Video games are an electronic medium and quite naturally require some form of computer hardware to run on. The CPU (central processing unit or processor if you prefer) has always played a vital part in the creation and execution of game code. Without this important component, video games would simply not exist. After all the processor is essentially the brain of a computer system…basic stuff!
And just as human brains can vary in intellectual capacity, various makes and models of microprocessors offer different performance capabilities. For game related tasks, the GPU (graphics processing unit) plays an even greater role within the modern game development paradigm. However, this article is not about development techniques and how they are to be applied to modern hardware. Rather, we will look at a specific microprocessor which played a leading role in defining gaming during it’s early stages.
Two prominent periods of gaming are the 8-bit and 16-bit eras, and quite frankly of greatest import. As shiny as our games are, and powerful as our hardware is nowadays – none of this would exist without the groundwork laid down during those halcyon days. And both those eras brought forward to amazing microprocessors that truly revolutionized gaming, namely the Zilog Z80 and the Motorola 68000.
Zilog’s Z80 truly helped to kick start affordable home computing and arcade gaming from the late 70’s onward. The Z80 is an 8-bit processor, which is closely based on Intel’s earlier 8080 CPU. Due to it’s performance and versatility, it was adopted by a large variety of computer and arcade amusement vendors. Either Zilog’s original CPU, clones or variants of the Z80 architecture was incorporated into motherboards worldwide. Everyone from Sinclair Research right through to Sega made use of this mighty little chip, benefiting gaming inexplicably.
Some will argue in favour of a rival 8-bit microprocessor, namely the 6502 by MOS Technology. Also very popular and widely used, particularly in the home computer market but also made in-roads in the arcades thanks to Atari. However, the true acid test of which 8-bit processor was better, rests with the greater adoption enjoyed by the Z80, especially among Japanese arcade manufacturers. From Namco’s Galaxian through to Irem’s M52 system boards, the Z80 was the CPU of choice.
None can downplay the wide adoption of the Z80 when considering it brain-powered the following systems:
- Sinclair ZX80 & ZX81
- Sinclair ZX Spectrum 16K / 48K / + / 128K / +2 / +3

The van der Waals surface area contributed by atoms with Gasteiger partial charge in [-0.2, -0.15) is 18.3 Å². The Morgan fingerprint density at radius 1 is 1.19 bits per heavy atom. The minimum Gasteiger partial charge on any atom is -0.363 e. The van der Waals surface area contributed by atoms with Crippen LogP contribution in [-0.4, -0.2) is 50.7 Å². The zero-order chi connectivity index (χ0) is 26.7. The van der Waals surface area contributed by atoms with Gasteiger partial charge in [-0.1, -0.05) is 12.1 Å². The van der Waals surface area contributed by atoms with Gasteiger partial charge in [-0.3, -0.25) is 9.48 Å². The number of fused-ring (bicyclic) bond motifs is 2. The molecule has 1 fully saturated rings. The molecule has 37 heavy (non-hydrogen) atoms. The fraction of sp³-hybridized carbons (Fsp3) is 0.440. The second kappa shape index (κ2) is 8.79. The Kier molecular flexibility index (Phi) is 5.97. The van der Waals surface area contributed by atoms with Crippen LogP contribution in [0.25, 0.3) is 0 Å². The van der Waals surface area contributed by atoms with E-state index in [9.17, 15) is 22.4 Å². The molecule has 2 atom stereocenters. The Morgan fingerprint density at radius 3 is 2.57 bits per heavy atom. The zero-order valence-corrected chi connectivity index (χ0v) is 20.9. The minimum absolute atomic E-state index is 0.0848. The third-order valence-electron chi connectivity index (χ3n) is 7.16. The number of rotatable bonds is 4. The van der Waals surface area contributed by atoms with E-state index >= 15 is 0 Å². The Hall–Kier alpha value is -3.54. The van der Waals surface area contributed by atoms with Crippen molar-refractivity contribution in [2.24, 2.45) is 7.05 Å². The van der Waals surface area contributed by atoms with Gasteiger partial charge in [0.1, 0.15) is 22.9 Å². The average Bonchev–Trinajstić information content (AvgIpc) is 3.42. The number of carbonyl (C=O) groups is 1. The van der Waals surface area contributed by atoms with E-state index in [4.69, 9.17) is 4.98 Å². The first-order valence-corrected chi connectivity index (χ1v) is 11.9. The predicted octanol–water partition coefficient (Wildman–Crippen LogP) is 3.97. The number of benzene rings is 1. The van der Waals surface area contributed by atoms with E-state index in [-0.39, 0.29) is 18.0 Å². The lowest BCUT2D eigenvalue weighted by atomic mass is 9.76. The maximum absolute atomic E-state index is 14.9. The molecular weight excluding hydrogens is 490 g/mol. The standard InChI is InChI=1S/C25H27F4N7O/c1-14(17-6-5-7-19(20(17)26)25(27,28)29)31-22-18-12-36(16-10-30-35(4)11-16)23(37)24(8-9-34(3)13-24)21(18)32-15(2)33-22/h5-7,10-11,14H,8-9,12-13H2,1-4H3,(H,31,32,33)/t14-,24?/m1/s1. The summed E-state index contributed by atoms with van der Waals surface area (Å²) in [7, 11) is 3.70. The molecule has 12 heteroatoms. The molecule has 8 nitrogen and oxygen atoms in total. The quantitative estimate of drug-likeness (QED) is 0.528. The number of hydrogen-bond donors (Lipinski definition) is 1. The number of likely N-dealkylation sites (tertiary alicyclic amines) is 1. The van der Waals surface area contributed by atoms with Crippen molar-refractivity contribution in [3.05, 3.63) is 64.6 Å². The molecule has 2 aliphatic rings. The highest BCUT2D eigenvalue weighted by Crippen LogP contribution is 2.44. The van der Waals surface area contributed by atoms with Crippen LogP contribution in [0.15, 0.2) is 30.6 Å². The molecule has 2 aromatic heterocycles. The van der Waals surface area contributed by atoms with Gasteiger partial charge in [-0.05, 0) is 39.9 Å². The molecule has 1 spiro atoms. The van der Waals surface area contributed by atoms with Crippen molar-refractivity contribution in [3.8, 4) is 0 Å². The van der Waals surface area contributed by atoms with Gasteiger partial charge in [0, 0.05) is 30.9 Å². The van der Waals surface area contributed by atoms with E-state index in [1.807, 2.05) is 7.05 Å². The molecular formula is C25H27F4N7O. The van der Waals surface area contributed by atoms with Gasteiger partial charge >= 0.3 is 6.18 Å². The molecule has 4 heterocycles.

- Amstrad / Schneider CPC464 / 464plus / CPC664 / CPC6128 / 6128plus
- Amstrad GX4000
- Cambridge Z88
- SAM Coupé
- Tandy / Radio Shack TRS-80 series
- Coleco’s – ColecoVision
- Commodore 128 (includes both a Zilog Z80A & MOS 8602)
- NEC PC-6001 / mkII / mkIISR (using NEC’s μPD780C – a Z80 compatible CPU)
- NEC PC-6601
- NEC PC-8000 series
- NEC PC-8801 (a wide range of models manufactured between 1981 – 1989)
- MSX 2 / 2+ / turboR
- Sharp MZ-80K series / MZ-80B series / MZ-3500 series
- Sharp X1 / X1 turbo / X1 turbo Z / X1 twin
- Sony SMC-70
- Sega SG-1000 / SG-1000 II / SC-3000 / Mark III / Master System
- Sega Game Gear
- Sega Mega Drive / Genesis (includes both a Motorola 68000 & Zilog Z80)
- SNK Neo Geo (includes both a Motorola 68000 & Zilog Z80)
- SNK Neo Geo Pocket / Color (includes both a TOSHIBA TLCS-900H & Z80)
- Nintendo Game Boy / Color (Sharp LR35902 – a custom Z80 CPU)
The above list is only a small segment of computer and console systems that the trusty Z80 found itself in. Arcade manufacturers in particular, truly took advantage of this versatile processor in numerous ways. Initially arcade boards would only be designed with a singular Z80 CPU in place. But as games were becoming more complex, some added processing grunt was required. Since the Z80 was affordable and developers already accustomed to coding games for it, a very common solution was to add a secondary Z80 to increase the board’s horsepower.
SNK (Shin Nihon Kikaku Corporation) were always partial to manufacturing some fantastically exotic boards. During the mid-80’s they came up with the SNK Triple Z80 arcade board, and as the name suggests – boasts three Zilog Z80’s working in tandem. Two Z80’s were allocated to handle main CPU duties, while the third was specifically for sound CPU tasks. The games that ran on this board naturally surpassed the audio and visual fidelity of many of it’s counterparts. Resulting in games that had a look, feel and sound closer to the 16-bit standard.
My personal experiences with the Z80 were both positive and enjoyable, owning a ZX Spectrum played a big part in this. I learned to program on it, firstly in BASIC and then later on in machine code – wasn’t easy but I got the nitty-gritty. Later on I got hold of Zeus Assembler which made programming in assembly far more palatable to machine code.
Generally it didn’t take long to get accustomed to how the accumulator and various registers within the Z80 work together. The architecture is simple and elegant enough, not hard to figure out why it was so readily adopted. Not bad for a microprocessor that was originally intended for cash registers, instead of computers, consoles and arcade machines.